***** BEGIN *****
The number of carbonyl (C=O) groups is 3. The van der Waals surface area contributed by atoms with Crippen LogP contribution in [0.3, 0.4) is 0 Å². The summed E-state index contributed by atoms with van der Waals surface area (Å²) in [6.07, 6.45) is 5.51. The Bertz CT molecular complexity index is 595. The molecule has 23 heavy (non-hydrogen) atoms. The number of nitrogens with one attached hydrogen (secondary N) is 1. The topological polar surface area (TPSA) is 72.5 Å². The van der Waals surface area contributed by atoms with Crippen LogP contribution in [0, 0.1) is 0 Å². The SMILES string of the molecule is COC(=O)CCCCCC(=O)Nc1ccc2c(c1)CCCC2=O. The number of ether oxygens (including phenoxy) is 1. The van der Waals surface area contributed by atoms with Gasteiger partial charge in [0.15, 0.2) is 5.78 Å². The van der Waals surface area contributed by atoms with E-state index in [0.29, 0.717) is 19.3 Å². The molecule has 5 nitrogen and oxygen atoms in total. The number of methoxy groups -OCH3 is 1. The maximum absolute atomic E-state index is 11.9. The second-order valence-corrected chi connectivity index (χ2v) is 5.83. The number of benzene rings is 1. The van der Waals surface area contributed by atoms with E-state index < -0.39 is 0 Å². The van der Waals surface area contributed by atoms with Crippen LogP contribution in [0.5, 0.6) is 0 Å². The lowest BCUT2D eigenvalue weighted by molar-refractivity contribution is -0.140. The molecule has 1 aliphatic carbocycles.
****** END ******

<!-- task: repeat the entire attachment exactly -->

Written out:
The number of carbonyl (C=O) groups is 3. The van der Waals surface area contributed by atoms with Crippen LogP contribution in [0.3, 0.4) is 0 Å². The summed E-state index contributed by atoms with van der Waals surface area (Å²) in [6.07, 6.45) is 5.51. The Bertz CT molecular complexity index is 595. The molecule has 23 heavy (non-hydrogen) atoms. The number of nitrogens with one attached hydrogen (secondary N) is 1. The topological polar surface area (TPSA) is 72.5 Å². The van der Waals surface area contributed by atoms with Crippen LogP contribution in [0, 0.1) is 0 Å². The SMILES string of the molecule is COC(=O)CCCCCC(=O)Nc1ccc2c(c1)CCCC2=O. The number of ether oxygens (including phenoxy) is 1. The van der Waals surface area contributed by atoms with Gasteiger partial charge in [0.15, 0.2) is 5.78 Å². The van der Waals surface area contributed by atoms with E-state index in [0.29, 0.717) is 19.3 Å². The molecule has 5 nitrogen and oxygen atoms in total. The number of methoxy groups -OCH3 is 1. The maximum absolute atomic E-state index is 11.9. The second-order valence-corrected chi connectivity index (χ2v) is 5.83. The number of benzene rings is 1. The van der Waals surface area contributed by atoms with E-state index < -0.39 is 0 Å². The van der Waals surface area contributed by atoms with Crippen LogP contribution in [0.5, 0.6) is 0 Å². The lowest BCUT2D eigenvalue weighted by molar-refractivity contribution is -0.140. The molecule has 1 aliphatic carbocycles.